the staff of the Ridgewood blog
Ridgewood NJ , The NYT reported yesterday that major websites were inaccessible to people across many parts of the United States on Friday after a company that manages crucial parts of the internet’s infrastructure said it was under attack.
Waves of cyber attacks brought down many popular websites Friday, leaving millions of users without access and the Department of Homeland Security investigating the precise cause.
Users reported problems reaching several websites, including Twitter, Netflix, Spotify, Airbnb, Reddit, Etsy, SoundCloud and The New York Times.This just a little over a month after the US Internet Giveaway to the U.N. and days after the Obama administration attempted to take Julian Assange founder of WikiLeaks off the internet.
This just a little over a month after the US Internet giveaway to the U.N. and days after the Obama administration attempted to take Julian Assange founder of WikiLeaks off the internet.
The attack, which is believed to be a coordinated effort, targeted a single Domain Name Server provider called Dyn. Dyn’s servers monitor and reroute internet traffic. The attack started just around 7am and is known as a distributed denial of service attack, or DDoS. No information is obtained with DDoS attacks, they create major frustration. The DDoS attack affected Dyn’s infrastructure that supports internet connections, meaning the attack did not affect websites themselves. Instead, it blocked or slowed users from gaining access to sites.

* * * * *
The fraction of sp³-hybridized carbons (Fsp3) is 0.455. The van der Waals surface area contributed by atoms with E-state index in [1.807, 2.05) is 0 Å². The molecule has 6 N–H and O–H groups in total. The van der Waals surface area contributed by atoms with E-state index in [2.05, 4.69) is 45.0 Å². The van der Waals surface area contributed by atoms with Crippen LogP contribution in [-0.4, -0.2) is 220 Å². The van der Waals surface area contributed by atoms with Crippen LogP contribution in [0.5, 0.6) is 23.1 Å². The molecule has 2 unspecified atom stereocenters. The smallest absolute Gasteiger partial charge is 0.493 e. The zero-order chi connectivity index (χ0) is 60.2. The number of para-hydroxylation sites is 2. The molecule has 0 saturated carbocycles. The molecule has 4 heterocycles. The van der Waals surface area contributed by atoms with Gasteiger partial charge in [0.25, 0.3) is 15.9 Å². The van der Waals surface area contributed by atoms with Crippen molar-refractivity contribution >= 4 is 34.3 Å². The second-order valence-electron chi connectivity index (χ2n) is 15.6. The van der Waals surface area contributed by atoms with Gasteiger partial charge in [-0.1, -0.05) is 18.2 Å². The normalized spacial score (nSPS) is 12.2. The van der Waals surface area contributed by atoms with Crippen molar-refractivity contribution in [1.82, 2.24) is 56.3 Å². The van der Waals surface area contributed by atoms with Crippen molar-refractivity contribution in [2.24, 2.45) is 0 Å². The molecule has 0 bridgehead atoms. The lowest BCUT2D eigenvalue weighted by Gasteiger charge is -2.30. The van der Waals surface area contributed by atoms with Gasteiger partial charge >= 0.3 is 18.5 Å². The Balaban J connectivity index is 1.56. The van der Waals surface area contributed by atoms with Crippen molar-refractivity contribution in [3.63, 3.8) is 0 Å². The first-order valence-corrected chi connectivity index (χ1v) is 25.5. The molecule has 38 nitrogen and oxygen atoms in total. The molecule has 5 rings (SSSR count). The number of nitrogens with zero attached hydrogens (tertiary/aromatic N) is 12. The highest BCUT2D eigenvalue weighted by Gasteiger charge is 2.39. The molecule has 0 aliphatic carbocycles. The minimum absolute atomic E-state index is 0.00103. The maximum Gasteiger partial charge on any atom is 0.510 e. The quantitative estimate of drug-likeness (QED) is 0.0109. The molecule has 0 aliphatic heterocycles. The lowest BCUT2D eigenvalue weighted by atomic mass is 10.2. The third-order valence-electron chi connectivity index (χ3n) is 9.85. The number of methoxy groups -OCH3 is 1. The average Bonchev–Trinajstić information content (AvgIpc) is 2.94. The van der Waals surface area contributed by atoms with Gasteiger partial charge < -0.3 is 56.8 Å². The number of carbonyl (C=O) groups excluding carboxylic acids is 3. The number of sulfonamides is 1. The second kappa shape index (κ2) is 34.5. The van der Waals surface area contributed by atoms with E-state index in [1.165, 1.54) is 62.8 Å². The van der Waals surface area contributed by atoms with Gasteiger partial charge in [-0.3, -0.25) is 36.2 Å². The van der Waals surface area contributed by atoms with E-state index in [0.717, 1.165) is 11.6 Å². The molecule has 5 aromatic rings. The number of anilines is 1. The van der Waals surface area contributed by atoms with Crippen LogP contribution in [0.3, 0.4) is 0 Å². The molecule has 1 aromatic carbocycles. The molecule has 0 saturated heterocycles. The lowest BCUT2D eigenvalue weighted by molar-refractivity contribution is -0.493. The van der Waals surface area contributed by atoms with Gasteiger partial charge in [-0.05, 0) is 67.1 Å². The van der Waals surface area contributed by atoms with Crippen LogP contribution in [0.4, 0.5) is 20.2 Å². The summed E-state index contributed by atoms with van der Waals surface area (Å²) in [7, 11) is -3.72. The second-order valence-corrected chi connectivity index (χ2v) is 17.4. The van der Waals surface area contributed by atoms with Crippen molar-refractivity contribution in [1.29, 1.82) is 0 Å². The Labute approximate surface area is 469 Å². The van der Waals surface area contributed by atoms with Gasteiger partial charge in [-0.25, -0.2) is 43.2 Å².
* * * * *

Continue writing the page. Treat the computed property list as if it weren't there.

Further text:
According to the NYT , the attack appears to have relied on hundreds of thousands of internet-connected devices like cameras, baby monitors and home routers that have been infected — without their owners’ knowledge — with software that allows hackers to command them to flood a target with overwhelming traffic.
WikiLeaks believes its supporters were responsible and it urged its supporters to ‘stop taking down the US internet’, saying ‘Mr Assange is still alive and WikiLeaks is still publishing’.
It then tweeted: ‘The Obama administration should not have attempted to misuse its instruments of state to stop criticism of its ruling party candidate.’
The Ridgewood Blog remained largely unaffected which was a great relief to both the staff and our IT department . Giving past attempts to take down the site by some politicians , local and otherwise and foreign governments ,founder James Foytlin aka PJ blogger said ,”it’s nice to be left out of the fray” . Other staff members postulated that perhaps a more open posture to Wikileaks had left the (Ridgewood)blog unscathed.